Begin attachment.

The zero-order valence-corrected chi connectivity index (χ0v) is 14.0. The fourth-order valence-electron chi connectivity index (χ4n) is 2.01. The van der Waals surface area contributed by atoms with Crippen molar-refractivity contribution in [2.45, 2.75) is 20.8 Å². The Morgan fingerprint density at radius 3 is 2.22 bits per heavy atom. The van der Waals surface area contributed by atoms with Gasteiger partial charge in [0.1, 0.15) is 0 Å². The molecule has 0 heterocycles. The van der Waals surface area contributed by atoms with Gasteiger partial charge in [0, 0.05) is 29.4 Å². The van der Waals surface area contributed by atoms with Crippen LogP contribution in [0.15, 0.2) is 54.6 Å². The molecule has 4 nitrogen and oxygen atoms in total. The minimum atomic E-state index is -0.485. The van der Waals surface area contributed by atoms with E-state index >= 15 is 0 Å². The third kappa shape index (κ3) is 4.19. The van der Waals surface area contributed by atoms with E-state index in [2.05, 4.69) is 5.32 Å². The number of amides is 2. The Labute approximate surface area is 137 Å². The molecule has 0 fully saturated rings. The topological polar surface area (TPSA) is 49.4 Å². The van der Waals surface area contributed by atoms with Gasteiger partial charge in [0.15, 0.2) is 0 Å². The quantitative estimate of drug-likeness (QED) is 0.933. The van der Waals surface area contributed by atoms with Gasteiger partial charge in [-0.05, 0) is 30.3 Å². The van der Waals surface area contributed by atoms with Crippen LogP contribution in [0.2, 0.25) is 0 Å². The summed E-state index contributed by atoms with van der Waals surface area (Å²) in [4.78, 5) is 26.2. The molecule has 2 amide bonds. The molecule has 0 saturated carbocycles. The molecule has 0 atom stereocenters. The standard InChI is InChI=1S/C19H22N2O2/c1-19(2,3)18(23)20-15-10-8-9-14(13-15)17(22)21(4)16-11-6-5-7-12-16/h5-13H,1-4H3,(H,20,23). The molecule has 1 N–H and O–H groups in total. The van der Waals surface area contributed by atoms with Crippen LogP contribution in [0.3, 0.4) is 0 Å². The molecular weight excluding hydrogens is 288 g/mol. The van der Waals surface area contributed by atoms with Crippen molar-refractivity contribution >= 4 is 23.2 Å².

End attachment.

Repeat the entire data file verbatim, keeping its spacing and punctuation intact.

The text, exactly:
The zero-order valence-corrected chi connectivity index (χ0v) is 14.0. The fourth-order valence-electron chi connectivity index (χ4n) is 2.01. The van der Waals surface area contributed by atoms with Crippen molar-refractivity contribution in [2.45, 2.75) is 20.8 Å². The Morgan fingerprint density at radius 3 is 2.22 bits per heavy atom. The van der Waals surface area contributed by atoms with Gasteiger partial charge in [0.1, 0.15) is 0 Å². The molecule has 0 heterocycles. The van der Waals surface area contributed by atoms with Gasteiger partial charge in [0, 0.05) is 29.4 Å². The van der Waals surface area contributed by atoms with Crippen LogP contribution in [0.15, 0.2) is 54.6 Å². The molecule has 4 nitrogen and oxygen atoms in total. The minimum atomic E-state index is -0.485. The van der Waals surface area contributed by atoms with E-state index >= 15 is 0 Å². The third kappa shape index (κ3) is 4.19. The van der Waals surface area contributed by atoms with E-state index in [2.05, 4.69) is 5.32 Å². The number of amides is 2. The Labute approximate surface area is 137 Å². The molecule has 0 fully saturated rings. The topological polar surface area (TPSA) is 49.4 Å². The van der Waals surface area contributed by atoms with Gasteiger partial charge in [0.15, 0.2) is 0 Å². The quantitative estimate of drug-likeness (QED) is 0.933. The van der Waals surface area contributed by atoms with Gasteiger partial charge in [-0.05, 0) is 30.3 Å². The van der Waals surface area contributed by atoms with Crippen LogP contribution in [0.2, 0.25) is 0 Å². The summed E-state index contributed by atoms with van der Waals surface area (Å²) in [4.78, 5) is 26.2. The molecule has 2 amide bonds. The molecule has 0 saturated carbocycles. The molecule has 0 atom stereocenters. The standard InChI is InChI=1S/C19H22N2O2/c1-19(2,3)18(23)20-15-10-8-9-14(13-15)17(22)21(4)16-11-6-5-7-12-16/h5-13H,1-4H3,(H,20,23). The molecule has 1 N–H and O–H groups in total. The van der Waals surface area contributed by atoms with Crippen LogP contribution in [0.3, 0.4) is 0 Å². The molecular weight excluding hydrogens is 288 g/mol. The van der Waals surface area contributed by atoms with Crippen molar-refractivity contribution >= 4 is 23.2 Å².